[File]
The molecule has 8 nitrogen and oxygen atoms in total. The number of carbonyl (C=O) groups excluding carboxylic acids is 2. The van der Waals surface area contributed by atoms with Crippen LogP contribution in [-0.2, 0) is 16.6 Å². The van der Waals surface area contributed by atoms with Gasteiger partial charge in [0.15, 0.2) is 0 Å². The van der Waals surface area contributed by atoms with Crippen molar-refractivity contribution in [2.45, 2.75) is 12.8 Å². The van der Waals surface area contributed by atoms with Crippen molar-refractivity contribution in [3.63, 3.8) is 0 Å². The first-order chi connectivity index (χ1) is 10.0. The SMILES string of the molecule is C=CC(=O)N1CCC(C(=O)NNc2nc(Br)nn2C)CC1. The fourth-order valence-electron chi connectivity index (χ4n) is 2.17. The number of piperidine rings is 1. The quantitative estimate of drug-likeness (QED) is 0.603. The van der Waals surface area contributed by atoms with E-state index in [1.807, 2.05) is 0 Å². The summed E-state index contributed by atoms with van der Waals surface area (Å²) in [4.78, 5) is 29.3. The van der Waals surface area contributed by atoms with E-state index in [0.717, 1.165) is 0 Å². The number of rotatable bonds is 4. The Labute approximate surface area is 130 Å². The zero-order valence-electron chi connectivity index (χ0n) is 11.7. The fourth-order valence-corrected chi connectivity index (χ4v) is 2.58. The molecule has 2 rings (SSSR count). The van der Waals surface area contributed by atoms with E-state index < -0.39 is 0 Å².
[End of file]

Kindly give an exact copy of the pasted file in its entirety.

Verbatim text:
The molecule has 8 nitrogen and oxygen atoms in total. The number of carbonyl (C=O) groups excluding carboxylic acids is 2. The van der Waals surface area contributed by atoms with Crippen LogP contribution in [-0.2, 0) is 16.6 Å². The van der Waals surface area contributed by atoms with Gasteiger partial charge in [0.15, 0.2) is 0 Å². The van der Waals surface area contributed by atoms with Crippen molar-refractivity contribution in [2.45, 2.75) is 12.8 Å². The van der Waals surface area contributed by atoms with Crippen molar-refractivity contribution in [3.63, 3.8) is 0 Å². The first-order chi connectivity index (χ1) is 10.0. The SMILES string of the molecule is C=CC(=O)N1CCC(C(=O)NNc2nc(Br)nn2C)CC1. The fourth-order valence-electron chi connectivity index (χ4n) is 2.17. The number of piperidine rings is 1. The quantitative estimate of drug-likeness (QED) is 0.603. The van der Waals surface area contributed by atoms with E-state index in [1.807, 2.05) is 0 Å². The summed E-state index contributed by atoms with van der Waals surface area (Å²) in [4.78, 5) is 29.3. The van der Waals surface area contributed by atoms with E-state index in [0.717, 1.165) is 0 Å². The number of rotatable bonds is 4. The Labute approximate surface area is 130 Å². The zero-order valence-electron chi connectivity index (χ0n) is 11.7. The fourth-order valence-corrected chi connectivity index (χ4v) is 2.58. The molecule has 2 rings (SSSR count). The van der Waals surface area contributed by atoms with E-state index < -0.39 is 0 Å².